And while it doesn’t garner the same “level” of premium, flying out of the city closest to us is a factor even though it’s generally more expensive than if we drove 2 hrs each way to fly out of another city… For one, it’s 1.5 hrs total driving versus 4 hrs; which means it’s ALSO a lot more likely we’ll be able to find someone to give us a ride and pick us up (which then helps us save on parking costs).

    And this may be more to your point on a “tool” for your profession, but I will pay for services to be done when my time is more valuable — and/or it’s important that it be done right the first time. For instance, we are blessed to have over a half acre yard, but with the equipment we have and the landscaping, etc., it takes me ~4 hrs to do the lawn by myself and make it look nice. But if I can be meeting with clients for even as “little” as $20/hr, it’s worth it to pay a lawn company $45; they come in with a team and it’s done and pretty in under 45 minutes.

    Or re-wiring the entire house: I’m not afraid to install a light kit on a ceiling fan, replace a bad outlet or swap out a light switch for a dimmer, but when you’re talking about pulling out the existing wires and putting in new ones throughout the house and connecting them all to the circuit breaker in just the right way, I’d just as soon pay a professional to do it and make sure it’s done right. (And if it’s not and fries my stereo system when I plug it back in, then they’re on the hook to replace it and not me.) ;)

    • Laura says:

      @Eric J- I think I’d pay to outsource major re-wiring as a pure safety issue! You’d hate to try to save money and wind up electrocuted…

      • Eric J says:

        *heh* That thought had also crossed my mind… ;) It was just one example… Re-roofing the house is another one (perhaps also safety related). Or perhaps less safety-oriented: replacing the broken drainage pipe… Or re-grading the yard.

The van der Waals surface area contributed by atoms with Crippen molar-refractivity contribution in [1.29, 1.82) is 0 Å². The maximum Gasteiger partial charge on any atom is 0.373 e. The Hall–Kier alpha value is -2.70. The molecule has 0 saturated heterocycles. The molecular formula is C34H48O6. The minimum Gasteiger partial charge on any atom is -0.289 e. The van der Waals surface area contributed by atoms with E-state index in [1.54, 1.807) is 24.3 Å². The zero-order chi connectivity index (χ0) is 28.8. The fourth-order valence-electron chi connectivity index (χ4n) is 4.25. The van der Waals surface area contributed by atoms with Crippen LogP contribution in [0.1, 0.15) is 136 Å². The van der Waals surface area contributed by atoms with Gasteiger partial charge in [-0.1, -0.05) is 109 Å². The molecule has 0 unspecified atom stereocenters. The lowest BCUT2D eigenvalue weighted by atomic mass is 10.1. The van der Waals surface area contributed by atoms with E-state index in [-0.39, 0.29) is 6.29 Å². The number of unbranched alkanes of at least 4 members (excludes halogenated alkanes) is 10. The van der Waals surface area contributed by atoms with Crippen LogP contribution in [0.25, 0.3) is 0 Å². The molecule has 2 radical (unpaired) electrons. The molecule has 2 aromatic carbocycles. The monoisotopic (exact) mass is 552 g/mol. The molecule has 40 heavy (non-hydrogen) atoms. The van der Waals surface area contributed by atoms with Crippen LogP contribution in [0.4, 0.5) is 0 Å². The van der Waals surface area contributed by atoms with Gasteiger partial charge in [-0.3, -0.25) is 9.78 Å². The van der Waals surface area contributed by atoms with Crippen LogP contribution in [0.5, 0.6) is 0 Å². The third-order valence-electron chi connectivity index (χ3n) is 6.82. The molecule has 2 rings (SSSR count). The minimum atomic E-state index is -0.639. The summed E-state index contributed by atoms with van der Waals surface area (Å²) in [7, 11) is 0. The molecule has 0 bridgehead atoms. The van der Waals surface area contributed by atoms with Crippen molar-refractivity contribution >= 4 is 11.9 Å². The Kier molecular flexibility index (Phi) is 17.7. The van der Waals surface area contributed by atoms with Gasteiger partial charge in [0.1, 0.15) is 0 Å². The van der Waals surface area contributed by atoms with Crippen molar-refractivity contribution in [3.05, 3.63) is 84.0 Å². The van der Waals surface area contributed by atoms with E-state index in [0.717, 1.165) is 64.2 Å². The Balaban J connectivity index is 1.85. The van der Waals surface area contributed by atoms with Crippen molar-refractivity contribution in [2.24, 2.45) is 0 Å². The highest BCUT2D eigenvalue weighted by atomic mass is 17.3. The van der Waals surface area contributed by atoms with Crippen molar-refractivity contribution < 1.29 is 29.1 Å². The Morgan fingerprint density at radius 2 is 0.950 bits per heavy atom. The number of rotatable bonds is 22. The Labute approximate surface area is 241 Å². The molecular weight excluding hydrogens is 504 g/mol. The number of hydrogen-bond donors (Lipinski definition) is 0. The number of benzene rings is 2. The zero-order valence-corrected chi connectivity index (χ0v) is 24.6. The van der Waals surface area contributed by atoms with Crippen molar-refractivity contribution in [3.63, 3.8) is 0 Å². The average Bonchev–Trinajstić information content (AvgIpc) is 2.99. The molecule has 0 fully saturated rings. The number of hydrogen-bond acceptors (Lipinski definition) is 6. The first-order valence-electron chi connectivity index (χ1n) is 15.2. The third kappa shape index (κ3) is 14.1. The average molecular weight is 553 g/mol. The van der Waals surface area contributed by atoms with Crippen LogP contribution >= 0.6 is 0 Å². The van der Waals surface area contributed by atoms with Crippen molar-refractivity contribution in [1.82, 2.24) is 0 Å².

7. Mary says:

    Perhaps this falls into the ‘values’ category… beautiful design. A piece that is both functional and beautiful is worth spending a little more on. I am reminded of the book ‘Not Buying It’ where the author reduces her purchases to necessities exclusively for a year. I often think about the bit where she wonders if her summer annuals are wants or needs. It’s been so long that I can’t remember what she decided, although I seem to recall that she decided on herbs, which provided both beauty and function. I might scale down the number of annuals I have but would never eliminate that beauty altogether.

    • Laura says:

      @Mary- Beauty is a good in its own right. Function is fine, but function alone is just part of pleasure. I’d buy the plants too :)

  8. From a feng shui perspective, you get the most value for money when you invest in items that marry form and function, so it’s worthwhile keeping an eye out at home for objects that cause you to curse because they’re awkward to use, or to sigh because they’re ugly to look at, since anything that drags down your mood on a daily basis can also eventually drag down your productivity and health. Being more consciously aware of which household items you’d like to replace with others that look nicer and/or function better will make you more likely to notice better options that cross your path.